Phosphorylation of CRTC3 by the salt-inducible kinases controls the interconversion of classically activated and regulatory macrophages

Kristopher Clark, Kirsty F Mackenzie, Kasparas Petkevicius, Yosua Kristariyanto, Jiazhen Zhang, Hwan Geun Choi, Mark Peggie, Lorna Plater, Patrick G A Pedrioli, Ed McIver, Nathanael S Gray, J Simon C Arthur, Philip Cohen (Lead / Corresponding author)

    Research output: Contribution to journalArticle

    117 Citations (Scopus)

    Abstract

    Macrophages acquire strikingly different properties that enable them to play key roles during the initiation, propagation, and resolution of inflammation. Classically activated (M1) macrophages produce proinflammatory mediators to combat invading pathogens and respond to tissue damage in the host, whereas regulatory macrophages (M2b) produce high levels of anti-inflammatory molecules, such as IL-10, and low levels of proinflammatory cytokines, like IL-12, and are important for the resolution of inflammatory responses. A central problem in this area is to understand how the formation of regulatory macrophages can be promoted at sites of inflammation to prevent and/or alleviate chronic inflammatory and autoimmune diseases. Here, we demonstrate that the salt-inducible kinases (SIKs) restrict the formation of regulatory macrophages and that their inhibition induces striking increases in many of the characteristic markers of regulatory macrophages, greatly stimulating the production of IL-10 and other anti-inflammatory molecules. We show that SIK inhibitors elevate IL-10 production by inducing the dephosphorylation of cAMP response element-binding protein (CREB)-regulated transcriptional coactivator (CRTC) 3, its dissociation from 14-3-3 proteins and its translocation to the nucleus where it enhances a gene transcription program controlled by CREB. Importantly, the effects of SIK inhibitors on IL-10 production are lost in macrophages that express a drug-resistant mutant of SIK2. These findings identify SIKs as a key molecular switch whose inhibition reprograms macrophages to an anti-inflammatory phenotype. The remarkable effects of SIK inhibitors on macrophage function suggest that drugs that target these protein kinases may have therapeutic potential for the treatment of inflammatory and autoimmune diseases.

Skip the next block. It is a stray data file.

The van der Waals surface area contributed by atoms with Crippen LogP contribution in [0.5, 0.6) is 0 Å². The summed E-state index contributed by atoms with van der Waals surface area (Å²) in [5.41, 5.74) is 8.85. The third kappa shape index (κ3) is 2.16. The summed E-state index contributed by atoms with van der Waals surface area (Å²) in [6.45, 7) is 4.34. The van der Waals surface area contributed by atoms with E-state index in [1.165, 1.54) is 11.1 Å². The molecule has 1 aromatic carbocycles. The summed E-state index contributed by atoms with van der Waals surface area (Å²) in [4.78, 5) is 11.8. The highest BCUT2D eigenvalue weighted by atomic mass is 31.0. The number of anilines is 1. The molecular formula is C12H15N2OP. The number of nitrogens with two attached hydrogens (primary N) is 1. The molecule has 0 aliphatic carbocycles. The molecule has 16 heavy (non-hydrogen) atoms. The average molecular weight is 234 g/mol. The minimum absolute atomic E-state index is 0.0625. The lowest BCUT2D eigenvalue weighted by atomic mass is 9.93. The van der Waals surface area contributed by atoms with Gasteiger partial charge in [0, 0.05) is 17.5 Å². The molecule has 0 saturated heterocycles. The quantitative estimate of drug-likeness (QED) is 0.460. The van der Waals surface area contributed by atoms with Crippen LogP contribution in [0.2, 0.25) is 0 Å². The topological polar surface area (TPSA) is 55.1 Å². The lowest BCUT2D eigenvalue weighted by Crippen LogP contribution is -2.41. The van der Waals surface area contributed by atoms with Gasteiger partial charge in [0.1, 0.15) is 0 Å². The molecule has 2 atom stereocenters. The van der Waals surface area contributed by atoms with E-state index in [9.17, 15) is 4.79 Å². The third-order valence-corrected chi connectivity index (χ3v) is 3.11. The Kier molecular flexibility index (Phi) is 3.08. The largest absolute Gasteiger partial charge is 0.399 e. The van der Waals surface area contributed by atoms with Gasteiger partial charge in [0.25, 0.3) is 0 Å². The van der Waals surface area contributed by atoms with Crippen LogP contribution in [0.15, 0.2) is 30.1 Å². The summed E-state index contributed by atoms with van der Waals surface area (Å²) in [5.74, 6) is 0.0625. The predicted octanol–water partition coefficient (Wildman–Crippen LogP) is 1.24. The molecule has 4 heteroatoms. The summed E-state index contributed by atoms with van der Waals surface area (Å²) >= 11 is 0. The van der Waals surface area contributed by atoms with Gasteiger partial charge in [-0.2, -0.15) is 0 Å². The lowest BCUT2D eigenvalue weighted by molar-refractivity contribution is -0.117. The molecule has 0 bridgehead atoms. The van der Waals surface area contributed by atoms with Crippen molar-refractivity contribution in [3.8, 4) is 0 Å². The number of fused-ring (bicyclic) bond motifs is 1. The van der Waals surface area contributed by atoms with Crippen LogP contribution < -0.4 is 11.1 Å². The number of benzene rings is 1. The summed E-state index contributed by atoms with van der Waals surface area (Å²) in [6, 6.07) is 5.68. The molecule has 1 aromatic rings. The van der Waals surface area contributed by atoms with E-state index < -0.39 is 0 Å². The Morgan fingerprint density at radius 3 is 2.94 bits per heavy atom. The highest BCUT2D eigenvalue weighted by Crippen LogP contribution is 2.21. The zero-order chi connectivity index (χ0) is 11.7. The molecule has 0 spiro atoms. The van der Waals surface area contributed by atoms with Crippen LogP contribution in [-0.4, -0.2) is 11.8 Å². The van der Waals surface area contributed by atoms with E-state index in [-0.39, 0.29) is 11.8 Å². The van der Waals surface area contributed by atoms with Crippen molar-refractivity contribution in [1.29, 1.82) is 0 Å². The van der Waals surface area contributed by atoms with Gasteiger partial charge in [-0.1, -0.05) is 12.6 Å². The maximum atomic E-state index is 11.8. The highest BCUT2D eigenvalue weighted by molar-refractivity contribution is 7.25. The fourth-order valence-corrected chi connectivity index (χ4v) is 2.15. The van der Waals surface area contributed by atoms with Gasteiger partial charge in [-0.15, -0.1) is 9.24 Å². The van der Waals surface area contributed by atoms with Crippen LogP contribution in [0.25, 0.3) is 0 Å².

Original languageEnglish
    Pages (from-to)16986-91
    Number of pages6
    JournalProceedings of the National Academy of Sciences of the United States of America
    Volume109
    Issue number42
    DOIs
    Publication statusPublished - 2012

    Fingerprint Dive into the research topics of 'Phosphorylation of CRTC3 by the salt-inducible kinases controls the interconversion of classically activated and regulatory macrophages'. Together they form a unique fingerprint.

  • Press / Media

    Research reveals how immune cells can be altered to help fight inflammatory diseases

    Kristopher Clark, Kirsty MacKenzie, Mark Peggie, Lorna Plater, Patrick G. A. Pedrioli, J. Simon C. Arthur & Philip Cohen

    11/10/12

    1 item of Media coverage

    Press/Media: Research

    Cite this